Here are some highlights from the November 1970 issue. Click here to view an interactive timeline of tax and other events from the past 50 years.
Lump-sum distributions from qualified retirement plans
Before the enactment of the Tax Reform Act, lump sum distributions from qualified "corporate" pension, profit-sharing, stock bonus, and annuity plans were entitled to capital gain treatment under Sec. 402(a)(2) if made on account of the employee's separation from service or on account of his death (after such separation). . . . The Tax Reform Act has restricted the availability of capital gain treatment for such lump sum distributions. The other tax advantages have not been disturbed.
— Stuart R. Josephs, CPA, "TRA Provisions Affecting Restricted and Deferred Compensation," p. 679. Josephs was a principal with Arthur Young & Co. in Milwaukee.
Statements on Responsibilities in Tax Practice
The tax division of the American Institute of Certified Public Accountants recently issued three new Statements on Responsibilities in Tax Practice. The Statements are titled: "Knowledge of Error — Return Preparation"; "Knowledge of Error — Administrative Proceedings"; and "Advice to Clients." . . . The Statements recommend standards of responsibility for the CPA in relation to his client, the public, the government and his profession.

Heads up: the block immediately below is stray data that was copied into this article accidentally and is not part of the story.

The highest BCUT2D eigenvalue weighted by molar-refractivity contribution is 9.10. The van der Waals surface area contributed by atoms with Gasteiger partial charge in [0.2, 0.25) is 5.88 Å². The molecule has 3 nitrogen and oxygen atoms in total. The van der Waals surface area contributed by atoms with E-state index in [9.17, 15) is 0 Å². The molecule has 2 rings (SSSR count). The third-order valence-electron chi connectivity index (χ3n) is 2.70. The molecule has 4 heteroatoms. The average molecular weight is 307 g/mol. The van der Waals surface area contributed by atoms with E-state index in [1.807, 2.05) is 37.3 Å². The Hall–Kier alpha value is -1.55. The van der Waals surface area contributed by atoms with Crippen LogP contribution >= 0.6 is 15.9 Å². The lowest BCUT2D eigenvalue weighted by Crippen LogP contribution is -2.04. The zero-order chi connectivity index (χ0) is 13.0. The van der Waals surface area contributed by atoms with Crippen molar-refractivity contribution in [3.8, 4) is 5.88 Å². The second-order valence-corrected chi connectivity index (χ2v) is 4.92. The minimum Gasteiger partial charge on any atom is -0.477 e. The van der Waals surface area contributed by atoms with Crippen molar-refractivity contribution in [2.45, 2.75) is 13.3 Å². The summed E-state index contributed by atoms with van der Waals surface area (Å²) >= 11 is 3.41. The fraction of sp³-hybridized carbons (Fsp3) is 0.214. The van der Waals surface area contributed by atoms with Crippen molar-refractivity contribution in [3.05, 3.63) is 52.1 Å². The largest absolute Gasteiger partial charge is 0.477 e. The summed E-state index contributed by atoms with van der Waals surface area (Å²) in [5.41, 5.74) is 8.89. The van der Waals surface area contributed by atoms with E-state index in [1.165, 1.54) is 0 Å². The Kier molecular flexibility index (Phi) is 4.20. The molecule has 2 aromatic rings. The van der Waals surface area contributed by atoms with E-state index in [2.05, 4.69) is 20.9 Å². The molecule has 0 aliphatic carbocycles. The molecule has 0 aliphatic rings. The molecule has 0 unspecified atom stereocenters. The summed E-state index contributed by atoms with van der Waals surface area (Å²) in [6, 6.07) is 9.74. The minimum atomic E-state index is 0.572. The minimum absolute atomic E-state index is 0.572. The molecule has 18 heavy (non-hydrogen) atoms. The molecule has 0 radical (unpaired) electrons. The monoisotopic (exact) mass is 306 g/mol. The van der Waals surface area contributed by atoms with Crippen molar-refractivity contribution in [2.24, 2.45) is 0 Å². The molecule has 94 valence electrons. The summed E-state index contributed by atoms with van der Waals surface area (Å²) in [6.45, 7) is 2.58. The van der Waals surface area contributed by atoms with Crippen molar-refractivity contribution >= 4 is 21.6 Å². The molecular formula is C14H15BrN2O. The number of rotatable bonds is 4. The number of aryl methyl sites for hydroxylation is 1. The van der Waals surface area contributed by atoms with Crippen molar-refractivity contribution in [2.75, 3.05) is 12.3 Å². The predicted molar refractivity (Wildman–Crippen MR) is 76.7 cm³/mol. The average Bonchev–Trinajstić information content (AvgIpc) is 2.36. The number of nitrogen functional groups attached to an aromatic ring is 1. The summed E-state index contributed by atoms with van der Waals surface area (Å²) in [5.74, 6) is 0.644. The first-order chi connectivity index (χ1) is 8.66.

— Herbert Finkston, CPA, "Professions at Work: New Statements on Responsibilities in Tax Practice," p. 704. Finkston was assistant director of the AICPA Tax Division.
Probably the biggest obstacle standing in the way of taxpayers who would like to use the Lifo method of valuing inventories for tax purposes is the requirement that the same method be used for financial statement purposes. In 1969 the IRS relaxed this requirement, ruling that an affiliated group could report all inventories on a Fifo basis for financial statement purposes, even though a subsidiary used Lifo for income tax purposes. Rev. Rul. 69-17. . . . This ruling has been revoked by Rev. Rul. 70-457. . . . One would have to gather that the IRS was besieged with ruling requests covering circumstances radically different from those anticipated in the original ruling and, therefore, decided to revoke it.
— Nick DeLeoleos, CPA, "Tax Clinic: Lifo Conformity — and Consequences of Rev. Rul. 70-457," p. 712. DeLeoleos was with Arthur Andersen & Co. in Chicago.